Proponents of this kind of analysis can easily point to some instances where the divergence seemed to work beautifully. One nice looking example would be August 2004 bottom. The S&P 500 poked beneath the May lows but NYSE New Lows contracted. The market put in a nice rally after that.

I ran a test to see if a contraction of new lows on a swing lower for the S&P 500 was predictive of a rally. Basically I looked for the SPX to make a 100 day low while the highest number of new lows in the last 100 days was greater than the highest number of new lows in the last 10 days. The trade entry point for the study was above the prior days high and the exit was 20 days later. Going back to 1992 I found 10 instances. I’ve listed them below.

It appears to me this divergence worked well during bull markets (98, 99, 04, 06) and not well during the bear market of 2000 – 2002. Success would therefore seem to be attributable to factors other than the divergence.

October ’98 and October ’02 launched some very strong 1-month moves and it’s interesting that the divergence was in place at those times. Based on the magnitude of success of some of these rallies the divergence may therefore be notable. As a stand alone indicator I was unable to find predictive value using my fairly simple test.

CBI to 15 – Elite Territory Now

The Capitulative Breadth Indicator (CBI) spiked to 15 today. This is the highest reading it’s posted since I began tracking it live in 2005. Backtests to 1995 show only 3 other instances when the market was closing at new lows and the CBI was as high as 15. They occurred in August of 1998, September of 2001, and July of 2002. All three instances eventually shot up to mid-30’s or higher. The highest CBI reading was July 2002 at 52. Needles to say, we’re hitting some pretty elite levels here and those other selloffs were about as scary as they come.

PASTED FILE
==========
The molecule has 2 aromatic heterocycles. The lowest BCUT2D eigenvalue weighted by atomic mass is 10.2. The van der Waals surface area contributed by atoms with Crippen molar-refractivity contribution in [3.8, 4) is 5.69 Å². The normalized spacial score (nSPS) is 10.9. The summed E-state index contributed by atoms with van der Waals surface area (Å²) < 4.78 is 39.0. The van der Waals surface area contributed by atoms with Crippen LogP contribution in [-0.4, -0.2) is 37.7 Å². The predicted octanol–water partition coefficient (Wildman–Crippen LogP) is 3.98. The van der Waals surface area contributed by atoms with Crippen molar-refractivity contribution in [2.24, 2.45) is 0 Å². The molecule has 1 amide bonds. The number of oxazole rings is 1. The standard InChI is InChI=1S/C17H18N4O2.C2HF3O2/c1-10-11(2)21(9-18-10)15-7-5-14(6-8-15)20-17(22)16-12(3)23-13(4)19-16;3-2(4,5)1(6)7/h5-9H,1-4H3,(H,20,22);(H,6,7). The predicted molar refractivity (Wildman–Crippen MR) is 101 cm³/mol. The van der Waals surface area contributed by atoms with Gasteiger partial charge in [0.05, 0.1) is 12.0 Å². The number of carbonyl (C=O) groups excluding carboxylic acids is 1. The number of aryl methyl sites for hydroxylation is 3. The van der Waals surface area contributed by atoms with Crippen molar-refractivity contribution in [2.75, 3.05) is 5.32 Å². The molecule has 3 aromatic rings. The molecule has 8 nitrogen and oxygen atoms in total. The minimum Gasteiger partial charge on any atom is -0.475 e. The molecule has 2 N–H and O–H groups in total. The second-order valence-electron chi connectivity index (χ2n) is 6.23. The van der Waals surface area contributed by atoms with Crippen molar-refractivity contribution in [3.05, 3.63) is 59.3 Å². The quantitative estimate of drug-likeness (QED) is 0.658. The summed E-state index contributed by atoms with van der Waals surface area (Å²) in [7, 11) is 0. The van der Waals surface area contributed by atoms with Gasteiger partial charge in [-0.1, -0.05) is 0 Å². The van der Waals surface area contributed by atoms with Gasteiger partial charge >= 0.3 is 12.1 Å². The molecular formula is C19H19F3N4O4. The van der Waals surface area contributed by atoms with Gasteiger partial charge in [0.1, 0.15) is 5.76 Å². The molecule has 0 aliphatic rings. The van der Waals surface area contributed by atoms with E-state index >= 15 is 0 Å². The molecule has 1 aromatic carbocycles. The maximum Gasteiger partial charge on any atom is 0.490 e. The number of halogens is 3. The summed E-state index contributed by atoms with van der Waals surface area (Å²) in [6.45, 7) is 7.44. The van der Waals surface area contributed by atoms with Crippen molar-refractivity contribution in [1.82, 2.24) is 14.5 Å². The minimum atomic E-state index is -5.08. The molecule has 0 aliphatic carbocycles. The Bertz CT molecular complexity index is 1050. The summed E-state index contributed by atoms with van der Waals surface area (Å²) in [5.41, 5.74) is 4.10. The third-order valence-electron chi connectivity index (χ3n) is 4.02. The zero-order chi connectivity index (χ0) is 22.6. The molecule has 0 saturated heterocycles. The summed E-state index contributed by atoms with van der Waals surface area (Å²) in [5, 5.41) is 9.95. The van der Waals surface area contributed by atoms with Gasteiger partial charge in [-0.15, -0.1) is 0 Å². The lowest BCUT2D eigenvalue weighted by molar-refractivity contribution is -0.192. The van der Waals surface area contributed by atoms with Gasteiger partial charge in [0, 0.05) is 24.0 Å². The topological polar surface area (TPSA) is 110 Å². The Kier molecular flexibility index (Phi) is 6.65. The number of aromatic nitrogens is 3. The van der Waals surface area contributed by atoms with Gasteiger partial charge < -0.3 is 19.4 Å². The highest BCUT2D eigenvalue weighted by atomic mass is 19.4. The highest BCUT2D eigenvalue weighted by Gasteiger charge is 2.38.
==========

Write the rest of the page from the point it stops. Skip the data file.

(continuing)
The 2001 and 2002 charts are posted in my Jan 22nd post “How Bad Can It Get?”. The 1998 chart is below.

I’d suggest traders review their own charts of those periods as well to better formulate a game plan they’ll be comfortable executing. Those selloffs were incredibly scary. There was also incredible opportunity for short-term profit at those bottoms. The market is going to bounce. I believe it is going to bounce very sharply. It may sell off a significant amount price-wise before that bounce occurs. Time-wise I still believe we’re only days away from a multi-week bottom. I’m currently on the lookout for a washout day or a reversal day that could mark the low.

Does Friday’s Drop In Fear Matter?